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The Tea Party Is Falling Fast in Its Battle with the GOP Establishment | The Nation

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The Tea Party Is Falling Fast in Its Battle with the GOP Establishment

Tea Party

A vendor sells flags at a Tea Party Express rally in Boston. (Reuters/Brian Snyder)

The Tea Party—the collective name for a wide range of right-wing activist groups, well-funded Washington-based organizations and local radicals—is not doing well in 2014, and that portends ill for would-be 2016 presidential candidates in the Republican Party who intend to rely on Tea Party support against more establishment-backed candidates. Still, in the GOP’s base, the Tea Party is the most passionate, fired-up (Benghazi! IRS! Obamacare!) part of the party, giving it an outsized influence—especially in Republican primary contests.

But it’s precisely in those contests where, in 2014, the Tea Party is losing big.

Figuring out how strong is the amorphous entity called “the Tea Party” is not easy. One can’t join it officially, for the most part, and paradoxically (for pollsters) some people who support the Tea Party ideologically and in their voting patterns may not consider themselves members or supporters when asked by a pollster. According to a recent Gallup poll, 41 percent of Republicans consider themselves “supporters” of the Tea Party—but that’s down sharply from 61 percent in 2010. (Nationally, among all voters, support for the Tea Party stands at 22 percent, down from a high of 32 percent in 2010.) And, according to Gallup, Tea Party types are far more focused on the traditionally low turnout primary elections in 2014 and on the general election later this year, with 52 percent of Tea Partiers saying that they are “enthusiastic” about 2014, compared to just 35 percent of “all other Republicans.” So, in theory at least, the Tea Party is poised to have a big influence on this year’s GOP vote.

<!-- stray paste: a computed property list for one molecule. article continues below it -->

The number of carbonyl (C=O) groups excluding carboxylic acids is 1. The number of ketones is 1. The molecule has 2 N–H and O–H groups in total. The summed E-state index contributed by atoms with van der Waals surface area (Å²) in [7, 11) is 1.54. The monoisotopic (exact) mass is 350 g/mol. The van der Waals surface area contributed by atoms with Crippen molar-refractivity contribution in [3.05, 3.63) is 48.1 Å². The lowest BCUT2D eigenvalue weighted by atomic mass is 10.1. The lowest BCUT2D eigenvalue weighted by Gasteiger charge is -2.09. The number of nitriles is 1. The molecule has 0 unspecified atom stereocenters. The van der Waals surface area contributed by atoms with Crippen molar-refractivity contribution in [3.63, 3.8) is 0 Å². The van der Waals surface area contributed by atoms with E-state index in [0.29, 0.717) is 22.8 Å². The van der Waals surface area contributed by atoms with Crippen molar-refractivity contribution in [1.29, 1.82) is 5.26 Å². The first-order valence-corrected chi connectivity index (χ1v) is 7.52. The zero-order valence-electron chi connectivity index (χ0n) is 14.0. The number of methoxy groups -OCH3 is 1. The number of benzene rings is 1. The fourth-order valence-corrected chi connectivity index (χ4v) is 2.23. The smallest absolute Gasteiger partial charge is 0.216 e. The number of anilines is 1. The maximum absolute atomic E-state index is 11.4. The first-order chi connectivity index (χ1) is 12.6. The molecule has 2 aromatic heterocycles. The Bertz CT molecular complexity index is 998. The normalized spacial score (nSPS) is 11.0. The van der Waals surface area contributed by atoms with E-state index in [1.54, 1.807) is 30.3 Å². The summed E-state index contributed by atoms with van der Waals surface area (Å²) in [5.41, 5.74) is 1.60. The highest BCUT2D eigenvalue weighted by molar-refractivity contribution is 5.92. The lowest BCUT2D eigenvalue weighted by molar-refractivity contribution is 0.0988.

So far, however, anti-establishment Tea Party candidates haven’t won a single major statewide race in GOP primaries, including their big loss in North Carolina to a more traditionally minded, establishment-backed right-winger last week.

Various other polls, including NBC News/Marist, New York Times Upshot/Kaiser Family Foundation and The Atlanta Journal-Constitution have all shown evidence of Tea Party weakness and the strength of the Chamber of Commerce–oriented, Karl Rove–backed, Wall Street–linked GOP establishment. The AJC poll showed, in particular, that the Tea Party isn’t likely to win in Georgia, where the Democrats might have a shot at picking up a Senate seat, especially in the Republican candidate is a Tea Partier. The Washington Post, reporting on the polls, says that they “confirm an emerging trend of the 2014 primary season: the Republican establishment has the upper hand over the tea party.” And the Post adds that where the Tea Party has strength, it’s in states that don’t really matter in a presidential contest: Mississippi, Oklahoma, Kansas and Nebraska.

Perhaps as a result of its frustration, the Tea Party is bitterly attacking the Republican establishment and even its own erstwhile allies, such as FreedomWorks, which has traditionally been considered one of the Washington-based focal points of the Tea Party itself. As The New York Times reports today, when FreedomWorks shifted its support from one candidate to another in Nebraska’s Senate primary—held today—a group of fifty-two Tea Party activists lambasted Freedom Works: